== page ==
Monday, March 17, 2008

It's the Economy, Stupid

I think it's fair to say that, as of this morning, economic concerns have fully and firmly eclipsed other issues in the presidential race. We're likely already in recession; the Federal Reserve is taking unprecedented steps to bail-out the financial markets; consumers are reeling from higher prices; and this may only be the tip of the iceberg. But you wouldn't know it to listen to our presidential candidates, who have remained resolutely oblivious to the nature or extent of the present crisis. For the most part, they continue to recite the poll-tested bromides that have dominated economic policy discussions on the left for much of the past decade. When they turn to the economy, the candidates compete to denounce free-trade pacts and decry excessive corporate pay. It's tough to believe that they're changing the minds of uncomitted voters that way. If the Democrats are going to prevail in November, they need to explain to voters how the Republican Party managed to derail the world's most powerful economy - and then they need to convince them that Democrats have a plan to get it back on track. But even a cursory review of the rhetoric on the trail reveals how poorly the candidates have performed at that essential task.

Let's start with Obama. A speech he delivered last month in Wisconsin lays out his approach in a fair amount of detail. It begins promisingly enough by assigning responsibility for the present disastrous state of affairs in clear and direct language:

We are not standing on the brink of recession due to forces beyond our control.
The fallout from the housing crisis that's cost jobs and wiped out savings was
not an inevitable part of the business cycle. It was a failure of leadership and
imagination in Washington - the culmination of decades of decisions that were
made or put off without regard to the realities of a global economy and the
growing inequality it's produced.
But what are those decisions? Obama simply recites the standard litany of Democratic complaints: tax cuts, trade deals, Iraq, corporate lobbying, CEO pay, and outsourcing. The mortgage crisis, he argues, was simply "the straw that broke the camel's back." You'll forgive me, senator, if I don't join you in blaming NAFTA for this recession. Obama seems to have mistaken the peripheral for the central, and the central for the peripheral.

Hillary, remarkable though it may seem, has been even further from the mark. She, too, starts by assigning blame:

[T]he problem with our economy is not the American people. Instead, the problem
is, in part, the bankrupt ideas that have governed us for the last seven years.
They have rewarded the very few at the expense of the many.
But it's tough to tell, from her speeches, precisely what's gone wrong - just that it's all Bush's fault. The speech almost immediately turns into a laundry-list of popular policy proposals, many with their own catchy names. The highlights include suspending foreclosures and adding green-collar jobs in the short-term, and then looking forward by addressing the energy crisis, investing in infrastructure and education, expanding unionization, reforming the tax code and health care, and encouraging saving for retirement. It's all part of her Economic Blueprint for the 21st Century. And they may all be worthy notions, even if the particulars are debatable. But other than suspending foreclosures, none of them is more than remotely connected to the present crisis.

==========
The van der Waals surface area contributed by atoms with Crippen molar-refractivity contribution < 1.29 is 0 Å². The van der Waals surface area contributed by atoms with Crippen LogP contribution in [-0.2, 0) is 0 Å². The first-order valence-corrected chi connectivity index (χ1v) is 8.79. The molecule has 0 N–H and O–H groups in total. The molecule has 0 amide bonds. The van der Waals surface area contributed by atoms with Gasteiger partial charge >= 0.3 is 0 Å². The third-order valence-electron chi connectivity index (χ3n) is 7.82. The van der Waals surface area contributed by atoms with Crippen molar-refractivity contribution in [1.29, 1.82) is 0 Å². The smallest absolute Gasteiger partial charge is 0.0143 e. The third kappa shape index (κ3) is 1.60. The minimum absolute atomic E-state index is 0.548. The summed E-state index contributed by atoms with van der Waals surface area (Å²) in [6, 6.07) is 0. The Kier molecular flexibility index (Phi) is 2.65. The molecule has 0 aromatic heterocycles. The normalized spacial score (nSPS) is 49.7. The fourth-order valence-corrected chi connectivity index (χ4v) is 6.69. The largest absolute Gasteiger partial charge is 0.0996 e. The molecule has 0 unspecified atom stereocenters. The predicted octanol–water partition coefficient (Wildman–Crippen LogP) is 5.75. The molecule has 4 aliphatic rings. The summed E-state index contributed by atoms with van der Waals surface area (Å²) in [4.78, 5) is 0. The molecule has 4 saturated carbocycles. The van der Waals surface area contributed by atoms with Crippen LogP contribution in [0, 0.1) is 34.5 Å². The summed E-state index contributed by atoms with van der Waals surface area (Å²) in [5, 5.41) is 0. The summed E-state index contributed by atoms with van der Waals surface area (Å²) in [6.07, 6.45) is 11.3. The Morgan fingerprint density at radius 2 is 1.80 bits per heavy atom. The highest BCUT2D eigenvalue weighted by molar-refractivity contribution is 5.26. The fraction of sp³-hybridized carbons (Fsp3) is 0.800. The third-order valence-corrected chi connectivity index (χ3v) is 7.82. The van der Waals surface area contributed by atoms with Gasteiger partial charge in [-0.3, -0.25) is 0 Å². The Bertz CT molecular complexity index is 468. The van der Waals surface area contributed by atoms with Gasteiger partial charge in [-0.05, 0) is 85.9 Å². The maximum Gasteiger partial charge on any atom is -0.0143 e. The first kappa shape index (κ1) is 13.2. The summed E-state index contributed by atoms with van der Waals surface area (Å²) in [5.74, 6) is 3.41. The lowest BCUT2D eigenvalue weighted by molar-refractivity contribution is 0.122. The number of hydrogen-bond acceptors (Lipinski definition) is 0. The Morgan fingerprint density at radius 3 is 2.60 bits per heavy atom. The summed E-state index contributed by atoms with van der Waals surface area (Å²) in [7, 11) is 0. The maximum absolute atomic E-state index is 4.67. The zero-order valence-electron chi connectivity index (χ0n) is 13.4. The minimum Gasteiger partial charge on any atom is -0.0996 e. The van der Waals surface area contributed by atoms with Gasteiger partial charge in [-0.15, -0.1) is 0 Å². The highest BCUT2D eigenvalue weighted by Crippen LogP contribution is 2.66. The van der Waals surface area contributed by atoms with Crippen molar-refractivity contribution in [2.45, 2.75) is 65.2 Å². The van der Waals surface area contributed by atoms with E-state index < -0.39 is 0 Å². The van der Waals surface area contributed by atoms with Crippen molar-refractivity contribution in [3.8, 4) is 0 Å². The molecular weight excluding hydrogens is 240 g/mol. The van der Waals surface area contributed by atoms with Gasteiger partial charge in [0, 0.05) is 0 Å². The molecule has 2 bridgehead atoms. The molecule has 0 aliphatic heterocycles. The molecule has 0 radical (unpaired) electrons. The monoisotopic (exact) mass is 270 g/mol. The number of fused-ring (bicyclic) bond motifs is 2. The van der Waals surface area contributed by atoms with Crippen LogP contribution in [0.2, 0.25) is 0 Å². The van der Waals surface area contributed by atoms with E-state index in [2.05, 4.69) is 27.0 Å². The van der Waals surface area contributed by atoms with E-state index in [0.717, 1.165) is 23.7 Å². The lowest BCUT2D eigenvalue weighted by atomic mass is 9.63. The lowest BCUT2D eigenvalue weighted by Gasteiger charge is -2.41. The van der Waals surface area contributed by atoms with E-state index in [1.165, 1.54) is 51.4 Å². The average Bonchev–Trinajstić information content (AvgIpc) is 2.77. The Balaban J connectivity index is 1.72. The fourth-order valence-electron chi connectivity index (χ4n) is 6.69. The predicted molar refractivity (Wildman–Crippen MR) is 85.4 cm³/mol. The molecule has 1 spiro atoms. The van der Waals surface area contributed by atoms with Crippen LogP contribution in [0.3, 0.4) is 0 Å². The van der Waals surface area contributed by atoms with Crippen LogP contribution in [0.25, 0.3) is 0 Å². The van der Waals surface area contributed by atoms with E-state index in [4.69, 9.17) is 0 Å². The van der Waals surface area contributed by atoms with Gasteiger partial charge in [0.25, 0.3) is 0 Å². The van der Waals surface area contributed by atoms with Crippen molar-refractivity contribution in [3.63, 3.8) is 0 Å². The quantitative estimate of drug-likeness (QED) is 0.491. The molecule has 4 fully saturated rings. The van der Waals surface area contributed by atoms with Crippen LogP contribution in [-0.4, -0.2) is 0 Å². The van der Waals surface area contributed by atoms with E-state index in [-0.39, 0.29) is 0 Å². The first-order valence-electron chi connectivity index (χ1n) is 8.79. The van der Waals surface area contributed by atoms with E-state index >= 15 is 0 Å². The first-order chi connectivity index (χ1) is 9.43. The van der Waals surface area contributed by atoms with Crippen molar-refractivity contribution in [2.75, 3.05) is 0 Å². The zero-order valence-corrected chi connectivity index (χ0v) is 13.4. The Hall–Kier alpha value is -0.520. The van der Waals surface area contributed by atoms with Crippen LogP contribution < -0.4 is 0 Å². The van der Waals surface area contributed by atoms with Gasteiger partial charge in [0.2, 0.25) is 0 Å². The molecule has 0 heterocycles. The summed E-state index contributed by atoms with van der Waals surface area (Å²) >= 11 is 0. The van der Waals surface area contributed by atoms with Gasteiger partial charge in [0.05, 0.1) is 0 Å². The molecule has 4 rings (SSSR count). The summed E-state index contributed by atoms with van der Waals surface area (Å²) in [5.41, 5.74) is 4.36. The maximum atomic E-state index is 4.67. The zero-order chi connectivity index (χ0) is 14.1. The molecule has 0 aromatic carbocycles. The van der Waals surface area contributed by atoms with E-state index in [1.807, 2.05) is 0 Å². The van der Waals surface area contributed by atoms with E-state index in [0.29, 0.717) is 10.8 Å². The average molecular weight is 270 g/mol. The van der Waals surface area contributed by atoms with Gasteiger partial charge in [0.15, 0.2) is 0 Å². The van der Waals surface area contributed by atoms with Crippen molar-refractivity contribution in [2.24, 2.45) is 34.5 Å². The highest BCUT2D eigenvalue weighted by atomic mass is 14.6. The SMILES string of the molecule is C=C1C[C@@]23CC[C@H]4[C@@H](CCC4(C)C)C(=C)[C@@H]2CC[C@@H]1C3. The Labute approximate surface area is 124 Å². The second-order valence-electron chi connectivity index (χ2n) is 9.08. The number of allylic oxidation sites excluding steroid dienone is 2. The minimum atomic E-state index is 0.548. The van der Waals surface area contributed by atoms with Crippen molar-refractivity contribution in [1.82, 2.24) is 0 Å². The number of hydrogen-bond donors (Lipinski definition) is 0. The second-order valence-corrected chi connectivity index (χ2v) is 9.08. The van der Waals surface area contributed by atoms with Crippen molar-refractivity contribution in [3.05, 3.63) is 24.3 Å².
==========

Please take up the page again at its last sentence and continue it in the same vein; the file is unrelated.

So let's detail what neither candidate seems willing or able to say on the stump. The present crisis is indeed the result of decades of poor decisions made by successive administrations, compounded by the specific policies embraced by President Bush and his appointees. But it's not (mostly) about any of the problems listed by the two candidates.

We face our present crisis because the government chose to abdicate its regulatory responsibilities in favor of blind faith in the marketplace. Seventy-five years ago, after the worst financial catastrophe in our nation's history, FDR oversaw the passage of an extensive regulatory regime intended to insure that such a collapse could never happen again. Over the subsequent decades, as the financial system evolved and banks found innovative ways to evade these regulations in the pursuit of profits, those rules were updated in an effort to keep pace with the changes. Then, during the Reagan administration, there was a fundamental change of course. Instead of trying to keep up with changes, regulators began racing in the opposite direction, hurrying to remove regulatory hurdles in the interests of growth.

The theory was simple. Spreading risk over a broader array of institutions and investors would serve to diminish the exposure of individual banks, thus accomplishing by market forces what once required regulation. These institutions could then offer an array of innovative products that would benefit consumers. The theory was also spectacularly wrong.

The result was a failure on two separate (though related) levels. The first failure has become evident over the past couple of years. A frenzy of irresponsible lending and borrowing, fueled by structural innovations like the securitization of mortgages, fueled a spectacular real estate bubble which is now collapsing. That led to the second failure, which is now being revealed in spectacular fashion. Financial institutions assumed risks they neither accurately assessed nor fully understood, while outdated rules and passive regulators failed to curtail their excesses. Now the music has stopped.

Two particularly vivid incidents can serve to illustrate this two-tiered failure. In 2001 and again in 2004, Office of the Comptroller of the Currency successfully pre-empted the attempts of state regulators to reign in some of the worst excesses of the marketplace, arguing that only the federal government had the right to intervene. It will come as little shock to learn that OCC is a classic captive agency, receiving 96% of its funding from the banks it's supposed to be supervising. Its primacy affirmed, OCC sat on its hands, refusing to act until it was far too late.